After a tumultuous January, I’m now back to regular blogging, hoping to make up for lost time and eventually clear the blogging backlog, which is now down to twenty books, including those from January!
It’s been a while since I’ve done a foodie review (I really enjoy foodie books!), so today’s review covers two delightful foodie books I enjoyed last year: Milk Eggs Vodka: Grocery Lists Lost and Found by Bill Keaggy and The Breakfast Cereal Gourmet by David Hoffman (books 132-133 for 2009).
Both are fully illustrated foodie books that were awesome bargain bin finds, each of them roughly P70 (less than US$1.50).
Milk Eggs Vodka: Grocery Lists Lost and Found by Bill Keaggy, is a visual showcase of grocery list specimens from all over the world. The collection is the result of several years’ worth of scrounging discarded lists from shopping carts, supermarket floors and parking lots, and even library books.
The chapters are divided into all sorts of categories: funny lists, “badd spellrs,” misplaced apostrophes, lists with doodles, organized lists, hazardous-to-your-health lists, lists from around the globe, and many more. Each list is captioned with Keaggy’s comments (which mainly makes fun of them), and each page contains some grocery-related trivia. There is also a special section in the back that features — get this — recipes that Keaggy developed using items from other people’s lists!
I read this book on a particularly depressing day, and I was laughing so hard from start to finish, and I just couldn’t put it down. I love novelty books featuring ephemera and this is one of the most fascinating I’ve ever seen.
My sister usually does the grocery list — she’s the promotions manager of a major supermarket here in the Philippines, so this is her turf. She generally shops for the household (since mom’s been in the US frequently the past couple of years), and she’s compulsively organized so our grocery lists are often typed out and grouped according to the sections they’re found in the grocery (e.g. perishables: fresh, frozen; dry goods; non-food). I have got to sneak one of her lists one of these days to send to Bill Keaggy!
But I’m a list maker myself, mostly for art supply shopping, to-do tasks, backlogged book reviews (hahaha!) gift giving, and packing for a trip. I’m not an organized person, and I make lists more because I don’t want to forget anything, and because I like doodling and crossing things off lists.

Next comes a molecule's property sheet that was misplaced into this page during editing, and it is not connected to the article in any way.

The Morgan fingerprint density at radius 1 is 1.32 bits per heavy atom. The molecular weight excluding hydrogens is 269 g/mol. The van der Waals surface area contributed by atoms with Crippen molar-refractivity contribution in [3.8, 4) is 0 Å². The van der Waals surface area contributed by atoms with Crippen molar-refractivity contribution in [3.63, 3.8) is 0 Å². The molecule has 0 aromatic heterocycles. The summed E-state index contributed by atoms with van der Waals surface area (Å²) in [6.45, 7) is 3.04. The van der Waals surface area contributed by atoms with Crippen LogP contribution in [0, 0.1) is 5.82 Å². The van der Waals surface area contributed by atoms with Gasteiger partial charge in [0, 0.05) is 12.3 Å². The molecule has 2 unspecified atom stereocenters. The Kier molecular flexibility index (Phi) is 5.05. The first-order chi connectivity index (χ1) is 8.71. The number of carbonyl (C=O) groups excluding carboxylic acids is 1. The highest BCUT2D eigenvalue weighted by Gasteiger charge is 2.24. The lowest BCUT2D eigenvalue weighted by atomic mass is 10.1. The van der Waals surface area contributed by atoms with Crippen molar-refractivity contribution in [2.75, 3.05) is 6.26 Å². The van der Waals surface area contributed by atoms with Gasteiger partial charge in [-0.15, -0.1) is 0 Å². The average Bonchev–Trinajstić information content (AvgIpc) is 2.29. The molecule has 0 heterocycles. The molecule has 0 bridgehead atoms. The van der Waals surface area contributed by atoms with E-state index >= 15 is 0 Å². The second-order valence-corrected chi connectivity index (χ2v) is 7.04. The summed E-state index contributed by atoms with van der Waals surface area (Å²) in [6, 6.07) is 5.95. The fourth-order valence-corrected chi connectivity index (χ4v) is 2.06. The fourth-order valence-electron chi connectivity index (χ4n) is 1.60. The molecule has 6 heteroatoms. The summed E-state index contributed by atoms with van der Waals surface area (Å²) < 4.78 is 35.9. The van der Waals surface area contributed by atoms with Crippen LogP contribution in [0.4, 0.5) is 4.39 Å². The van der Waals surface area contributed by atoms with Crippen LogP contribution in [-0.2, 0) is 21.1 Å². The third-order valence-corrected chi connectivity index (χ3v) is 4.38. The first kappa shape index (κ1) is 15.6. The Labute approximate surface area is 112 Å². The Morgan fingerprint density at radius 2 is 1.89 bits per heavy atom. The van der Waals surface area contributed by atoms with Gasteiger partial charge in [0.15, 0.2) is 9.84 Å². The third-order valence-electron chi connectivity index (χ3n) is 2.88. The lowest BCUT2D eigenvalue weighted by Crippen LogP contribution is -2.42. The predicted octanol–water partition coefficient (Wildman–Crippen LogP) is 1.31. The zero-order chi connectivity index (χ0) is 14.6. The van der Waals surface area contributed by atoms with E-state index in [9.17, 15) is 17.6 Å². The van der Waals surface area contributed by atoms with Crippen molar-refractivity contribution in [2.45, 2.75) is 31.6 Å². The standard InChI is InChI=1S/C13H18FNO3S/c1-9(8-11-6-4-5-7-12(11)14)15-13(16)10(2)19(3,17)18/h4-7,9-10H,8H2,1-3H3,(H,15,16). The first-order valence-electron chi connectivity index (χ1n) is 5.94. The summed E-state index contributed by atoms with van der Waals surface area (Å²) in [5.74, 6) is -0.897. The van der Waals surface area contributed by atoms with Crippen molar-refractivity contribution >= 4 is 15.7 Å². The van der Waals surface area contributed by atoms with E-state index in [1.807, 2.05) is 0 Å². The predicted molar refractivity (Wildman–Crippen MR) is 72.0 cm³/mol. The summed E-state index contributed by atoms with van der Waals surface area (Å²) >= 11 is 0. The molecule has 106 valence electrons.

Before reading this book, I never realized that the lists I make could reveal so much about me, and that makes me a bit paranoidly conscious about them now. I also love the trivia part — you guys know what a sucker I am for trivia, tee hee, and it really contains useful information, such as hmm… adding a couple teaspoons of oil to the water when cooking rice so the grains don’t stick together!
Here, some photos:
I’m a big fan of cereal — all types (well, except the artificially fruity ones), from sugary cereals to healthy grains — and I’m one of the few people I know who can eat cereal (with milk, in a bowl) outside of breakfast, which can be pretty challenging in a country that’s big on rice meals.
I love this book because it’s a must-have for cereal fans. The cover resembles a cereal box, and inside, it’s full of cereal trivia, vintage cereal box designs and cereal ads, and 31 real-food recipes using different types of cereal, developed by America’s top chefs!
Recipes in this book include corn flake-crusted fish fillets with roasted tomatillo sauce and fried corn; peanut butter- krispy cocoa chewies; tomato gratin with grape nuts topping; Cap’n Crunch crab cakes; crispy rice and milk chocolate Napoleon; and Lucky Charmed Utah Lamb.
Here’s a look inside:
My copies: both hardcover
My rating: both 5/5 stars